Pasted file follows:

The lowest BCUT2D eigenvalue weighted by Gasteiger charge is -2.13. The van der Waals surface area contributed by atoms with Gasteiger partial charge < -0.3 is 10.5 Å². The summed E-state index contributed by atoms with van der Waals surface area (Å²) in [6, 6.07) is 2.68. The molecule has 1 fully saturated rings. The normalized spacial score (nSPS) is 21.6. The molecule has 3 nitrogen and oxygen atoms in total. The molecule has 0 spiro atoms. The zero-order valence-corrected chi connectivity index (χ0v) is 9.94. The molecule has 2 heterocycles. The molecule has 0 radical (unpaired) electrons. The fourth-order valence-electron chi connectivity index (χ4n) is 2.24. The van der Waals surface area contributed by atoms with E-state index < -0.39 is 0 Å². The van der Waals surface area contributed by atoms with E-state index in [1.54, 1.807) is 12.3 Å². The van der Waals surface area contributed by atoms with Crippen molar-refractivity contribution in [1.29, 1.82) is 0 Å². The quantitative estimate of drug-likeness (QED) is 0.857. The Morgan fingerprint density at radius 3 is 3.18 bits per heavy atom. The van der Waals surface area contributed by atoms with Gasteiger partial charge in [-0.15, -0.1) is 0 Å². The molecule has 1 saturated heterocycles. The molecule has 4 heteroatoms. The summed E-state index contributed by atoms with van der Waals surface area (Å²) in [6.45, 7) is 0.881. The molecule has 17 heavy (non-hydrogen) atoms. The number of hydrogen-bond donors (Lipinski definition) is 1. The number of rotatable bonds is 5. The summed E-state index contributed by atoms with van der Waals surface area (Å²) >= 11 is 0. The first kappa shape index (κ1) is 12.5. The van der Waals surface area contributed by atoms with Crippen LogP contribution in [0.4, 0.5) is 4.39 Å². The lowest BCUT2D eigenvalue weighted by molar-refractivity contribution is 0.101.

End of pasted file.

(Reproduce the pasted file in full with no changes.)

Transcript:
The lowest BCUT2D eigenvalue weighted by Gasteiger charge is -2.13. The van der Waals surface area contributed by atoms with Gasteiger partial charge < -0.3 is 10.5 Å². The summed E-state index contributed by atoms with van der Waals surface area (Å²) in [6, 6.07) is 2.68. The molecule has 1 fully saturated rings. The normalized spacial score (nSPS) is 21.6. The molecule has 3 nitrogen and oxygen atoms in total. The molecule has 0 spiro atoms. The zero-order valence-corrected chi connectivity index (χ0v) is 9.94. The molecule has 2 heterocycles. The molecule has 0 radical (unpaired) electrons. The fourth-order valence-electron chi connectivity index (χ4n) is 2.24. The van der Waals surface area contributed by atoms with E-state index < -0.39 is 0 Å². The van der Waals surface area contributed by atoms with E-state index in [1.54, 1.807) is 12.3 Å². The van der Waals surface area contributed by atoms with Crippen molar-refractivity contribution in [1.29, 1.82) is 0 Å². The quantitative estimate of drug-likeness (QED) is 0.857. The Morgan fingerprint density at radius 3 is 3.18 bits per heavy atom. The van der Waals surface area contributed by atoms with Gasteiger partial charge in [-0.15, -0.1) is 0 Å². The molecule has 1 saturated heterocycles. The molecule has 4 heteroatoms. The summed E-state index contributed by atoms with van der Waals surface area (Å²) in [6.45, 7) is 0.881. The molecule has 17 heavy (non-hydrogen) atoms. The number of hydrogen-bond donors (Lipinski definition) is 1. The number of rotatable bonds is 5. The summed E-state index contributed by atoms with van der Waals surface area (Å²) >= 11 is 0. The first kappa shape index (κ1) is 12.5. The van der Waals surface area contributed by atoms with Crippen LogP contribution in [0.4, 0.5) is 4.39 Å². The lowest BCUT2D eigenvalue weighted by molar-refractivity contribution is 0.101.